Holocaust Denial: A Libertarian Legacy
BY CARL WOODWARD
JULY 30, 2014
Mark Ames pulled a hell of a skeleton out of the Libertarian closet last week – but the real spectacle is the mob of partisans trying to shut it back in.
“I’m waiting for Mark Ames to get his teeth kicked in,” one critic commented on Libertarian flagship publication Reason’s website.
That’s how Libertarians are responding to an explosive article published Thursday by Ames on Pando.com which uncovered a 1974 issue of Reason filled with notorious Holocaust deniers doing what they do best: denying the Holocaust.
That revelation is damning evidence of what historian Andrew Seal describes as the “intertwined history of libertarian WWII revisionism and Holocaust denial”. And that history, Libertarians are demonstrating, is still with them today.
One can take whatever one likes from Ames’ article, but the substantive allegation is undeniable: Reason, in 1974, published multiple instances of Holocaust denial by notorious Holocaust deniers.
For instance, one passage refers to “the supposed execution of 6 million Jews by Hitler” and concludes that the first English language book to deny the Holocaust, David Hoggan’s The Myth of Six Million, “presented a solid case against the Establishment’s favorite horror story – the supposed moral justification of our entry into the War.”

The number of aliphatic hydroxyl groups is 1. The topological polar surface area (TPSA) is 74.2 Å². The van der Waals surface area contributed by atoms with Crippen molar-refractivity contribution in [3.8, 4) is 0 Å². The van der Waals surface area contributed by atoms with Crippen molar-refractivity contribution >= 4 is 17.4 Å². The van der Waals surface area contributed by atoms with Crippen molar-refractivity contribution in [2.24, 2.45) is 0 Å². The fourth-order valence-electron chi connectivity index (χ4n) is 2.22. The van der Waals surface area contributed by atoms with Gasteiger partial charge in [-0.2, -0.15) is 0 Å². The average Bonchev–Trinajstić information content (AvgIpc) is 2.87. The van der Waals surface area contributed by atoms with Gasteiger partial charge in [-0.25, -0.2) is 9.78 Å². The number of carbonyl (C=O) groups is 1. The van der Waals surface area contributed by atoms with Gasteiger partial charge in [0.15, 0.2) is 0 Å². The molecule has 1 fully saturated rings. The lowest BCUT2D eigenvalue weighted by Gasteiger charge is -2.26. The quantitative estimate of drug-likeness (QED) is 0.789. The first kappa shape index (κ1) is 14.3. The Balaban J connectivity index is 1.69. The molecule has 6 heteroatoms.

The issue also featured the third of three consecutive articles by Holocaust denier James J. Martin – following up on his claim in the second issue that, “I don’t believe that the evidence of a planned extermination of the entire Jewish population of Europe is holding up.”
There’s more where that came from – Mark Ames recounts it at length, and Pando includes a copy of the entire issue in its coverage.
Arguments of Convenience
To the extent that Libertarians are willing to acknowledge the problem at all, they have predictably relegated it to the past.
Editor Elizabeth Brown, for example, tweeted Saturday , “I think Reason ran some stupid shit in its day, as have many longstanding political pubs. Not a reflection of us now.”
Editor-in-chief Nick Gillespie : “Much of the material from the issue doesn’t hold up, which is hardly surprising for a magazine issue published almost 40 years ago.”
But have Libertarians really moved past their Holocaust problem? Obviously, explicit denial has become untenable in the modern era. But return to the point Ames makes:
“There is a politics to all of this, a politics that’s barely budged … The goal is to discredit the New Deal and FDR, which can’t be done effectively without discrediting FDR’s most popular cause, the victory over fascist Germany and Japan.”
The Libertarian Holocaust problem has always been something even more sinister than simple denial: it’s the disregard of six million lives for the sake of political expedience. Libertarians don’t have Hitler’s agenda in mind, but they aren’t about to let truth-telling about the Holocaust get in the way of their political agenda.
That’s why Gillespie decries the Ames article as “ideological mudslinging” against “libertarianism” though he doesn’t get around to actually disputing it . That’s why guys like William Gillis “joke ” that “Mark Ames’ crusade against libertarians started when a sex worker refused to sleep with him”. That’s why DC Libertarian mayoral candidate Bruce Majors dismisses his article as “leftist smear merchantry”.
What all of these attacks have in common: political angst. Libertarians aren’t worried about the truth of what Mark Ames said – they’re worried about what they truth might do to their agenda.
That kind of cynicism may seem common enough, but it has a dark history. Fantasies about a critic getting his teeth kicked in are just the start.